National Tortilla Chip Day

  • Posted by: Tomato Head, Market Square Manager • February 24th, 2016

Although many people celebrate National Tortilla Chip Day with big bowls of yellow or white chips, we like to pause on this auspicious day and ponder the chip less taken; the blue tortilla chip.

My own journey away from the yellow and white chips of my errant youth began in my mid 20’s during a visit to Santa Fe. It was the first time that I had eaten blue food. Of course, I don’t count the many bowls of strangely colored cereal, including Boo-Berry, of my childhood – in retrospect I’m not sure that they qualify as real food, though, in fairness, I loved them. But during that New Mexican fall, when an afternoon cocktail demanded salty afternoon snacks, my traveling partners and I encountered a basket of strangely hued, corn tortilla chips for the first time and learned the reason for this oddity; it was blue corn that did it.

I recall that, unlike my compatriots, I wasn’t surprised by the idea of blue corn because my dad had once planted flint corn, a multi-colored variety which he knew as Indian corn. Even so, the blue triangles prompted a lot of conversation about the merits of corn chips themselves, and, if I recall correctly, we concluded that a blue chip was heartier than a yellow one and that we liked them, especially after a couple more of those afternoon cocktails.

Blue Corn itself is a fascinating vegetable that has more protein than yellow or white corn and has a lower glycemic index. The color comes from anthocyanins – the same flavonoid and anti-oxidant that makes red wine red and blueberries blue, too. Though, to be fair, by the time a blue corn kernel becomes a blue corn chip, it may not have all the qualities that have made anthocyanin a nutritional darling in recent years. But who eats tortilla chips for their anti-oxidant qualities anyway?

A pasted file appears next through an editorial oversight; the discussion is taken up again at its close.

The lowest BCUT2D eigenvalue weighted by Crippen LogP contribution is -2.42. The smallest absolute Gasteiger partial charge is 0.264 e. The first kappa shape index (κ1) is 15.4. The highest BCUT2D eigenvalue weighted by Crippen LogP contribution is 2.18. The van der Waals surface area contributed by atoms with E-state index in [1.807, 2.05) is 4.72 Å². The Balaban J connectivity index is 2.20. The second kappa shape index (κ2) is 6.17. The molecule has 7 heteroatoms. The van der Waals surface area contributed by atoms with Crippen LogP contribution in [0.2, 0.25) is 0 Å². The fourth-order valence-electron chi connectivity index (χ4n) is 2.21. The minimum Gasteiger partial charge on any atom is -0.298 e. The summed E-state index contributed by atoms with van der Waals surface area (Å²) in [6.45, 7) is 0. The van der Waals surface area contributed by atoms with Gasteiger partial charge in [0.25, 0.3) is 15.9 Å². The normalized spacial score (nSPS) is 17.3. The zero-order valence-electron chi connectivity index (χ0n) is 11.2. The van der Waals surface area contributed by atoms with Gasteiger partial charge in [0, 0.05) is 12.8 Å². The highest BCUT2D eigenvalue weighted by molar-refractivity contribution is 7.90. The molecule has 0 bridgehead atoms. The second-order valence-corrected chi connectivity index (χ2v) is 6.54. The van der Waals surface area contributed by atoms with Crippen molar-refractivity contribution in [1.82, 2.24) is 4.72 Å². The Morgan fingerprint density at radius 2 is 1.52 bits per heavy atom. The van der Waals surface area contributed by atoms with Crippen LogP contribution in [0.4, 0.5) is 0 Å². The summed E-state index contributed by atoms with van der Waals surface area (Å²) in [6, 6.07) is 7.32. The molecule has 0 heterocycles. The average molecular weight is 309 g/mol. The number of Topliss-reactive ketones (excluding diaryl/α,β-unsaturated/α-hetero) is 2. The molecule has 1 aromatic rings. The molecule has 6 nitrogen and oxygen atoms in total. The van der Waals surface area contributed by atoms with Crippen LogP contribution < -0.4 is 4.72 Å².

Blue corn is in fact a variety of flint corn all of which share a thicker exterior than its yellow and white cousins. That thickness can make it a little harder to grind, and contributes to the textural difference in the resulting chips. And, according to some tasters, the flavor of blue corn has a nuttier quality than paler varieties.

So, despite being under the influence of Santa Fe’s beauty and booze, we weren’t completely off our noggins to conclude that blue corn chips, color aside, seemed somehow different than what we normally munched while swilling tequila. Admittedly, I haven’t reached this conclusion via the scientific method and exhaustive taste tests, but most of the blue corn chips I’ve met, even without a margarita, have more heft and a heartier crunch than the average yellow crisp.

That’s certainly true of the Garden of Eatin’ blue chips we serve at the restaurants. Made from organic blue corn, they have a hint of nuttiness and pack a wallop of crunch that’s perfect with a scoop of hummus. As you celebrate National Tortilla Day in your varied and personal ways, consider joining us in making the party a big blue crunchy one. You may just gain a new perspective on tortilla texture and find, as we have done, on a day like today where crunchy happiness is paramount, that blue has made all the difference.

© 2016 The Tomato Head Site by: Robin Easter Design